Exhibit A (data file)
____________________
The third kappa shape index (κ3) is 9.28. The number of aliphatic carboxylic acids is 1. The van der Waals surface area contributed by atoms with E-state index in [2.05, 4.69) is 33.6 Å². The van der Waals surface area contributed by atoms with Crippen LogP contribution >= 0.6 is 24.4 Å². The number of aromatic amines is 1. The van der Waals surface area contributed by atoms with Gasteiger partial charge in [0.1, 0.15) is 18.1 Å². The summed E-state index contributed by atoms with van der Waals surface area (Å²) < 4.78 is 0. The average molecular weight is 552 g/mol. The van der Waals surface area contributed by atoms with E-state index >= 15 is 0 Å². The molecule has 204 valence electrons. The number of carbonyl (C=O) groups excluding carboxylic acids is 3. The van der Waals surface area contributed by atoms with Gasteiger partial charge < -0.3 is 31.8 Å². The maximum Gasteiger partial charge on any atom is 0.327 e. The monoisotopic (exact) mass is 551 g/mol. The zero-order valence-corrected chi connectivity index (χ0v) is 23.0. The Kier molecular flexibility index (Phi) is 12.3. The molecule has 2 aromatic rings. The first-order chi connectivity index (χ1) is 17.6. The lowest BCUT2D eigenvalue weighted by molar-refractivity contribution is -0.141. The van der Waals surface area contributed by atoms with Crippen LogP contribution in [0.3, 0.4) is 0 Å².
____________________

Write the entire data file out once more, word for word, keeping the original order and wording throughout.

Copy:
The third kappa shape index (κ3) is 9.28. The number of aliphatic carboxylic acids is 1. The van der Waals surface area contributed by atoms with E-state index in [2.05, 4.69) is 33.6 Å². The van der Waals surface area contributed by atoms with Crippen LogP contribution >= 0.6 is 24.4 Å². The number of aromatic amines is 1. The van der Waals surface area contributed by atoms with Gasteiger partial charge in [0.1, 0.15) is 18.1 Å². The summed E-state index contributed by atoms with van der Waals surface area (Å²) < 4.78 is 0. The average molecular weight is 552 g/mol. The van der Waals surface area contributed by atoms with E-state index >= 15 is 0 Å². The molecule has 204 valence electrons. The number of carbonyl (C=O) groups excluding carboxylic acids is 3. The van der Waals surface area contributed by atoms with Gasteiger partial charge < -0.3 is 31.8 Å². The maximum Gasteiger partial charge on any atom is 0.327 e. The monoisotopic (exact) mass is 551 g/mol. The zero-order valence-corrected chi connectivity index (χ0v) is 23.0. The Kier molecular flexibility index (Phi) is 12.3. The molecule has 2 aromatic rings. The first-order chi connectivity index (χ1) is 17.6. The lowest BCUT2D eigenvalue weighted by molar-refractivity contribution is -0.141. The van der Waals surface area contributed by atoms with Crippen LogP contribution in [0.3, 0.4) is 0 Å².